Friday, July 4, 2014


Making a Kahoot

Hopefully you've already read the blog about why I like Kahoot in my class and how I do it. This post will show you how to find and create Kahoots to use with your class.

There are two options to using Kahoot in your class. You can make your own quiz, or you can find one in the public collection. First off you can go to the main Kahoot site. You can use public Kahoots without registering if given the direct link, but I am still going to say that your first step should be to register so you can search and create your own. It is fast and easy. They ask for your school, a username, e-mail and password. In less than 30 seconds you'll have your very own account.

Next, if you are short on time, or you want inspiration, you can go to the public Kahoots. These have been created by other teachers or businesses. You can search these by grammar or other topic. They have Kahoots on different historical movements, different novels, and of course, different grammar points.

To the right is an example of a "Passive and Active Voice" quiz. You can see how many questions are in the quiz, how many players have played the quiz and preview the questions (as well as answers).

If you like the quiz as is you are welcome to simply use it. If you like some of the questions, but not others, or otherwise feel that you would like to change the quiz you can make a duplicate and then edit it to best fit your class.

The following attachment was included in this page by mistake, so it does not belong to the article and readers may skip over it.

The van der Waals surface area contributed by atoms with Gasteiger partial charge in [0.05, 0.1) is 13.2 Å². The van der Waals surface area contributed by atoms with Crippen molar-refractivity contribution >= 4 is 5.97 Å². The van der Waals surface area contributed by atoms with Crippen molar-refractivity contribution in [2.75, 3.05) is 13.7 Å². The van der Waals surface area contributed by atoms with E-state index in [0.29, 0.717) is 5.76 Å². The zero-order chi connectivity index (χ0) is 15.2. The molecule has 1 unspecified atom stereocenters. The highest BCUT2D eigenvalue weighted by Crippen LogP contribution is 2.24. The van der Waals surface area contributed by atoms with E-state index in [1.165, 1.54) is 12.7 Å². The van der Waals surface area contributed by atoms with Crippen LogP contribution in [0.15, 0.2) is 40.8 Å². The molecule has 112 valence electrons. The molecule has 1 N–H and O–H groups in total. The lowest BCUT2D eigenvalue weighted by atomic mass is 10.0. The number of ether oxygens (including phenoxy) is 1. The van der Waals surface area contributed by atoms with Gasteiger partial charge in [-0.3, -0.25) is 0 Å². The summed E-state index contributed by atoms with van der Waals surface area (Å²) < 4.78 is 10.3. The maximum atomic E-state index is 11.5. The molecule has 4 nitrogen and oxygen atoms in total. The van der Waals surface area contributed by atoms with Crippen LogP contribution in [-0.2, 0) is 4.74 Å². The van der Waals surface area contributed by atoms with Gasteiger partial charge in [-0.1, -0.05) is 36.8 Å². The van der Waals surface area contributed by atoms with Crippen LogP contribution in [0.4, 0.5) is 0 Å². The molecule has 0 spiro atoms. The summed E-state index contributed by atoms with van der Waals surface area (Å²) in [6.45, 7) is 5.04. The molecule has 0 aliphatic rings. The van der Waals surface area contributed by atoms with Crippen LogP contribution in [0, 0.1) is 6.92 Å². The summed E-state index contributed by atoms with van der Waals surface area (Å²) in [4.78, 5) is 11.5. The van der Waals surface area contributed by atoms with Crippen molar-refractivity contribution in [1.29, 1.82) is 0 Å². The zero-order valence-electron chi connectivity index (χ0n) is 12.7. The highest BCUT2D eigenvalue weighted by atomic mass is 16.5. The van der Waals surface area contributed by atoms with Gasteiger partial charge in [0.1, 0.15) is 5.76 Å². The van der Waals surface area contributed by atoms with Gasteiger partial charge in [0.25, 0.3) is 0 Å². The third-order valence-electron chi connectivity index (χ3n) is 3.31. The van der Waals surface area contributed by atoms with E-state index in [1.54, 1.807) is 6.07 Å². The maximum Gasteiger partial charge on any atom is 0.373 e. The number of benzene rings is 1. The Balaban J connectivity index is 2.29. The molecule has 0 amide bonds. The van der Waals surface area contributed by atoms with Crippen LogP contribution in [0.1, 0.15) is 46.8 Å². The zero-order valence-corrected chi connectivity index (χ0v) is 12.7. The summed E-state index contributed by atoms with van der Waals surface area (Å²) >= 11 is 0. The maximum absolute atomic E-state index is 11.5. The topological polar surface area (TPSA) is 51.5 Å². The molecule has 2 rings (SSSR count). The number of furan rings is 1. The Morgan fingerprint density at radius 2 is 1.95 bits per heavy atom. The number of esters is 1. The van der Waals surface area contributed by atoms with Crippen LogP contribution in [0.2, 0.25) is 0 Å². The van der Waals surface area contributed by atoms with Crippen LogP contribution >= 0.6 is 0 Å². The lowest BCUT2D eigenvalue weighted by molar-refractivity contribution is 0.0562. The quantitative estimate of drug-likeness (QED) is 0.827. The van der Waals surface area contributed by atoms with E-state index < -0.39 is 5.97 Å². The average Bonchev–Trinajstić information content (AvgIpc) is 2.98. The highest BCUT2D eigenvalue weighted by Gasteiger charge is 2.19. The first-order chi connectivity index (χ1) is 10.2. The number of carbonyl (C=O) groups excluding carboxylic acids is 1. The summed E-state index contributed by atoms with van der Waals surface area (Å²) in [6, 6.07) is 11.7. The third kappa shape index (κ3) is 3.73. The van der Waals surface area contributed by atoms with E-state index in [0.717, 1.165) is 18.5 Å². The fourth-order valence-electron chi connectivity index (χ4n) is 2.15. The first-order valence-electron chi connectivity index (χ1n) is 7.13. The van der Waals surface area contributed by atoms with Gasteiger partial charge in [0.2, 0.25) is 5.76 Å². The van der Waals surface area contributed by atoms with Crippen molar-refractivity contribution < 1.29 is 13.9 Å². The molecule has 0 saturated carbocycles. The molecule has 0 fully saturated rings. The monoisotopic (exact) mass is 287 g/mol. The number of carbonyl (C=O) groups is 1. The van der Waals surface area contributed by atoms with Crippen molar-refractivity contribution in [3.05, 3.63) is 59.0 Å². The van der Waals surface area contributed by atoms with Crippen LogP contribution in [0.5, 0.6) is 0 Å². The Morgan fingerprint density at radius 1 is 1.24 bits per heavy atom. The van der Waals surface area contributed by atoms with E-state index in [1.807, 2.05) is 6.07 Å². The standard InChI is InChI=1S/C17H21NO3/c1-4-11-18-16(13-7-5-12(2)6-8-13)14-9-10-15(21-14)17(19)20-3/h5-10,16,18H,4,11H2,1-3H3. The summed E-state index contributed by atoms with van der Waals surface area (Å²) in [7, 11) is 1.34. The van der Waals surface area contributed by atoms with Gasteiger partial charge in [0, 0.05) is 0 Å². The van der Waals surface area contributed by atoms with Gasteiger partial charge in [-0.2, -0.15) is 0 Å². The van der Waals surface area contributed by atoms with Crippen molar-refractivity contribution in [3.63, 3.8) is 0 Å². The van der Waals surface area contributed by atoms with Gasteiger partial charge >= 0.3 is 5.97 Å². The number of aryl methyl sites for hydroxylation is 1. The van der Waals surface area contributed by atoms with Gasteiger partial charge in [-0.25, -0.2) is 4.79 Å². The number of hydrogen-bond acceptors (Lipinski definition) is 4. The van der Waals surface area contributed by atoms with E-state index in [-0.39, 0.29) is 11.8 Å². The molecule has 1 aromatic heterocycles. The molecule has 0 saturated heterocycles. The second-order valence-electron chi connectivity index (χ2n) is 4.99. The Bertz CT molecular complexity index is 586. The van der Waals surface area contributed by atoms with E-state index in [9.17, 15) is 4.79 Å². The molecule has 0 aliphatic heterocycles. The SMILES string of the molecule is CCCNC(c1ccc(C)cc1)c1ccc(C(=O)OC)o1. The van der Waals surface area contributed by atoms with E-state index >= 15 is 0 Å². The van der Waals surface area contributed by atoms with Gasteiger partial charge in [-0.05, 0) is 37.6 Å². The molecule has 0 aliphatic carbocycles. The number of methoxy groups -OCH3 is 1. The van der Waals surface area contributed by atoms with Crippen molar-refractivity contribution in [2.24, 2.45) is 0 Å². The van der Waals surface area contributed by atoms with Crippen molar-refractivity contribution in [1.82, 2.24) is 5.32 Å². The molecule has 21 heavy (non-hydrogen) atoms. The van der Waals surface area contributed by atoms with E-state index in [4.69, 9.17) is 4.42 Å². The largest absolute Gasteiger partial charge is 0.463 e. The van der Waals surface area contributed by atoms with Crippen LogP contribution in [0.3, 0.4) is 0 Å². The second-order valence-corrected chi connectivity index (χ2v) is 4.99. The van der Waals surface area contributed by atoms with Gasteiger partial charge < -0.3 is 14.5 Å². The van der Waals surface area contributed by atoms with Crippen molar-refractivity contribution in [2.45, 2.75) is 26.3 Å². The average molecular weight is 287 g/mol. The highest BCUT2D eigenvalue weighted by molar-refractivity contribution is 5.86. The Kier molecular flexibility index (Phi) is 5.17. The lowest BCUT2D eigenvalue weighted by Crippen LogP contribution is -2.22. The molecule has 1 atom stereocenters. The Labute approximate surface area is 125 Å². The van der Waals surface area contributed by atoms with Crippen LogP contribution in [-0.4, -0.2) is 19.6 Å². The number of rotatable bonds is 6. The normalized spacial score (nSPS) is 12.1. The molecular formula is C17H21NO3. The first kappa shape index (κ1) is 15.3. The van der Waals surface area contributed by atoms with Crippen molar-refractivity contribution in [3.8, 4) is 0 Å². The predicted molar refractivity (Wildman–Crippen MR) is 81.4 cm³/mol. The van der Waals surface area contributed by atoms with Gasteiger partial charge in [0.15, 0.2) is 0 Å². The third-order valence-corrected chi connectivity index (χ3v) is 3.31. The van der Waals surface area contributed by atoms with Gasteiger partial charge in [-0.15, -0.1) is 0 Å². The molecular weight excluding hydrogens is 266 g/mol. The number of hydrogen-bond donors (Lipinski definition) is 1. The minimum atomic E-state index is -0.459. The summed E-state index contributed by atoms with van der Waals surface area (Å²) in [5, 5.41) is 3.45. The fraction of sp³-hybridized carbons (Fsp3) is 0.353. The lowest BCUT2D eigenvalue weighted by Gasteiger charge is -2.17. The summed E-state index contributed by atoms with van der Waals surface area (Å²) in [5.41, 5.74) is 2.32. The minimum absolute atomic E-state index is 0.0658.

The other option is to create a Kahoot from scratch. This is pretty fast as well, but can take a bit longer. First you give the quiz a name.

Then you add questions. Kahoot encourages you to have pictures that go with the questions, but this isn't needed. This is just a really fast quiz as an example, so I made it with two questions. You can select as many correct answers as you like. For example:

Question: Select all the adjectives in the sentence: The girls beautiful blue dress never wrinkles. 
Answers: Beautiful   Blue   Never   Wrinkles

You can give different time limitations for the questions. A simple multiple choice may be 15 seconds whereas something where students need to read larger sentences may be a minute.

After putting in all of your questions you will be taken to a page to reorder the questions and confirm that you didn't make any silly typos in the questions. If you find any typos, you can always go back and edit your questions.

 You're almost done! Now you give a description of your quiz. Give a level, description, whom it is for, difficulty level, and any tags to help categorize your quiz. If you opt to make your quiz public it means other teachers can use it too! All of these are optional, but the more you fill out the easier it is for other teachers to find it later.

Last, but not least, you are allowed to add a cover image that will be shown while people are waiting for your Kahoot to start!
So there we go! You have a couple different ways to use Kahoot in your class.

If you make a great Kahoot you'd like to share you can copy and paste the link below for other people to see.

Here's a link to the super fast two question sample quiz.

For more on how to use Kahoot be sure to check out my other post.

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